|a tropical American euphorbiaceous tree, Hura crepitans, having small woody seed capsules, which explode when ripe to scatter the seeds: formerly used to hold sand for blotting ink|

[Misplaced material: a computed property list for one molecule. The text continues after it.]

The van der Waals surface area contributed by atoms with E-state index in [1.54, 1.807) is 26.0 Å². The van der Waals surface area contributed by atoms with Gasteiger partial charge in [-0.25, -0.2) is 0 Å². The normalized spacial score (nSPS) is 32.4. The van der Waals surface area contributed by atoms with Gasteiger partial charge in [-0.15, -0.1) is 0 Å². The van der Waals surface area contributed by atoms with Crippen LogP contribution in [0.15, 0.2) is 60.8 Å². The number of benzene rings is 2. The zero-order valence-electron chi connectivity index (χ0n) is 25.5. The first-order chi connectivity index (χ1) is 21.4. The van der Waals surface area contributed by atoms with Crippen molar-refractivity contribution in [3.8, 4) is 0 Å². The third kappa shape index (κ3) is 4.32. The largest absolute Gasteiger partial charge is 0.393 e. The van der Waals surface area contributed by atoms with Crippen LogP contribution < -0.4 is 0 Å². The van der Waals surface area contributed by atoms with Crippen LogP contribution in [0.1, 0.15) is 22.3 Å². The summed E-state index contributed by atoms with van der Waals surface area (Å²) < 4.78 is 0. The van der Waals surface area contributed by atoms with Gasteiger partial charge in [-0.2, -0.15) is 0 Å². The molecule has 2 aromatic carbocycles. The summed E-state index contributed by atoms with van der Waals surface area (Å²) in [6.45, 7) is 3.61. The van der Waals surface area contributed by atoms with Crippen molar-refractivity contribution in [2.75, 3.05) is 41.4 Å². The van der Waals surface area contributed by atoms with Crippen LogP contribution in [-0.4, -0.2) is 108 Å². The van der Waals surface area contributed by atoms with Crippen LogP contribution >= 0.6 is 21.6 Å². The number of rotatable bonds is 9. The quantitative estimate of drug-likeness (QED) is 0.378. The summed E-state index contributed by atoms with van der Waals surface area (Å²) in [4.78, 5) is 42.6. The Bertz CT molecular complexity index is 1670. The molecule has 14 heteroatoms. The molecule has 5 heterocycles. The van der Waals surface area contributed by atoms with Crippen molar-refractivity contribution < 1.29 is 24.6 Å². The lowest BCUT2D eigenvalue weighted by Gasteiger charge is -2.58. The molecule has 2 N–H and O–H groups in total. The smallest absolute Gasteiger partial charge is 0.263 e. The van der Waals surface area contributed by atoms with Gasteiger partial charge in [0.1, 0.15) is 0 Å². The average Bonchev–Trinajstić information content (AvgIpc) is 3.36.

either of two species of large trees (Hura crepitans and H. polyandra) in the spurge family (Euphorbiaceae). They are among the largest trees of tropical America and are interesting for their pumpkin-shaped seed capsules that explode with a loud report, scattering the seeds. Sandbox trees are sometimes grown as boulevard trees but have disadvantages in their poisonous leaves, bark, and seeds and the explosions of their capsules, which have force enough to injure persons or livestock. H. crepitans is native through most of tropical America; H. polyandra, with white rather than red stamen clusters, is native from Mexico to Costa Rica. It is nearly 30 m (100 feet) tall with a girth of more than 1 m (3.3 feet). The trunk is studded with short, conical prickles. The long-stalked, dark-green leaves cover a round-crowned, high-branching tree. The globose seed capsules, grooved into 15 sections, are 7.6 cm (3 inches) in diameter and were used in colonial British West Indies as sandboxes for blotting ink. Some Mexican groups mix the poisonous latex with sand to stupefy fish
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